Her most recent appearances have been in the television movie Fifteen and Pregnant and the 2008 film Model Rules, directed by Ray Nomoto Robison.Pat Crowley
Patricia Crowley (born September 17, 1933) is an American actress.Patricia Smith (actress)
Patricia Smith (February 20, 1930 – January 2, 2011) was an American actress who appeared in film and television roles from the early 1950s through the 1990s.Paul Cavonis
Paul Cavonis (born December 4, 1937) is an American actor who has appeared in over 30 movies and television series. Cavonis is known for playing mafia and Greek characters.Ramon Bieri
Ramon Arens Bieri (June 16, 1929 – May 27, 2001) was an American actor who starred in many films and TV shows.Robert Foxworth
Robert Heath Foxworth (born November 1, 1941) is an American film, stage, and television actor.Russell Thorson
Russell Thorson (October 14, 1906 – July 6, 1982) was an American actor, perhaps best known for his co-starring role as Det. Lt. Otto Lindstrom in ABC's 1959-62 hit crime drama, The Detectives Starring Robert Taylor.Sheila Larken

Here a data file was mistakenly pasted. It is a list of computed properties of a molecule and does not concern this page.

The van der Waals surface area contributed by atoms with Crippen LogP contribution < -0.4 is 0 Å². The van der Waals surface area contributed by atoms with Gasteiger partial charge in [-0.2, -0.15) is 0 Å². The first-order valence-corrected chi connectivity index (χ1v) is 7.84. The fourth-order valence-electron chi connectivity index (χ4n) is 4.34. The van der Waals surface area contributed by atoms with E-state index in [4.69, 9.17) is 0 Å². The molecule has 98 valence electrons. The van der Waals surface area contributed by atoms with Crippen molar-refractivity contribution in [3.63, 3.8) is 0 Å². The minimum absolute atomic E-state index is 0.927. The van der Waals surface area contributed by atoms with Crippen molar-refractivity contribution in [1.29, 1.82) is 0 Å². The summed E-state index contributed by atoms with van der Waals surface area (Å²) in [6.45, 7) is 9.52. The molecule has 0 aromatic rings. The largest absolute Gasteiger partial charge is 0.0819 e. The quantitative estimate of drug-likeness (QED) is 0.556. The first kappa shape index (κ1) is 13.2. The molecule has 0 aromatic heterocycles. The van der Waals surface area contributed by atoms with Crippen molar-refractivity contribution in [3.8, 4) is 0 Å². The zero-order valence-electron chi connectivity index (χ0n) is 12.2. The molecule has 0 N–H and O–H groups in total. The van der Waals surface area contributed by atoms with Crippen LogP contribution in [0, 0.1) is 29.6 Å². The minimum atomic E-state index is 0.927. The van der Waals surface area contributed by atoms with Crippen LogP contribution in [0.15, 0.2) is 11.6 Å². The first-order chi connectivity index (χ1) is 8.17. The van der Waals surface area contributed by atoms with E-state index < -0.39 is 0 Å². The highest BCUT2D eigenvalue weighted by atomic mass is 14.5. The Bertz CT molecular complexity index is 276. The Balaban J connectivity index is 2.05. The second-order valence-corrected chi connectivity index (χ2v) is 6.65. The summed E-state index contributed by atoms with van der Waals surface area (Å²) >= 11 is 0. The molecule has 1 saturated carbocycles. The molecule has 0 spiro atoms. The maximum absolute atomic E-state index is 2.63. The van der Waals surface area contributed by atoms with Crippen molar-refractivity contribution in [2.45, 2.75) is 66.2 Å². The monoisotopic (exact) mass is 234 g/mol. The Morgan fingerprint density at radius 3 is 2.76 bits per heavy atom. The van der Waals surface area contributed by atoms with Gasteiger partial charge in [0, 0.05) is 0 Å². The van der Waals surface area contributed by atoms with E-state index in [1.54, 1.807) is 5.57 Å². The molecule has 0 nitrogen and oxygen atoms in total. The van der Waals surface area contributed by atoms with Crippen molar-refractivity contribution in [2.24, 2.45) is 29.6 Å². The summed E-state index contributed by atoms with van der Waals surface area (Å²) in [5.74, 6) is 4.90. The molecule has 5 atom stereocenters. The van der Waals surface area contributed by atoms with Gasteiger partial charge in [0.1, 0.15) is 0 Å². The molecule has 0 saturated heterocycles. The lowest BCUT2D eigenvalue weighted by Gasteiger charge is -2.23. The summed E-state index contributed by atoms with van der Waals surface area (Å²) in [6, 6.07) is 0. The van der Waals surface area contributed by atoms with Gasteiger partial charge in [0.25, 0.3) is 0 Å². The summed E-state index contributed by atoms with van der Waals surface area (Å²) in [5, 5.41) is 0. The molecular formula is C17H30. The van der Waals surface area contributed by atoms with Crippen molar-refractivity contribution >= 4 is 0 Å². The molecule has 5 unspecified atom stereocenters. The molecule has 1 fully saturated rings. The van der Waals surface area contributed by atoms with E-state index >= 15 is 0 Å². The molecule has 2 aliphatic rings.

Sheila Larken (born February 24, 1944) is an American television actress, best known for playing the role of Margaret Scully, the mother of Dana Scully, on The X-Files.Someone's Watching Me!
For the song, see Somebody's Watching Me.Someone's Watching Me! (also known as High Rise) is a 1978 American made-for-television horror film written and directed by John Carpenter and starring Lauren Hutton and Adrienne Barbeau. The film was made immediately prior to Carpenter's theatrical hit Halloween. The film was produced by Warner Bros. and aired on NBC on November 29, 1978.Tales of the Unexpected
Tales of the Unexpected may refer to:
Tales of the Unexpected (comics), a 1950s-1960s comic book
Tales of the Unexpected (book), a collection of short stories by Roald Dahl
Tales of the Unexpected (TV series), a British series inspired by Dahl's stories
Quinn Martin's Tales of the Unexpected, a 1977 American television show known in the United Kingdom as Twist in the TaleWilliam C. Watson
Appeared in an episode of Cannon entitled "Madman", which aired on 3/3/76.William C. Watson (October 5, 1938 – November 5, 1997) was an American actor.
Television series produced or created by Quinn Martin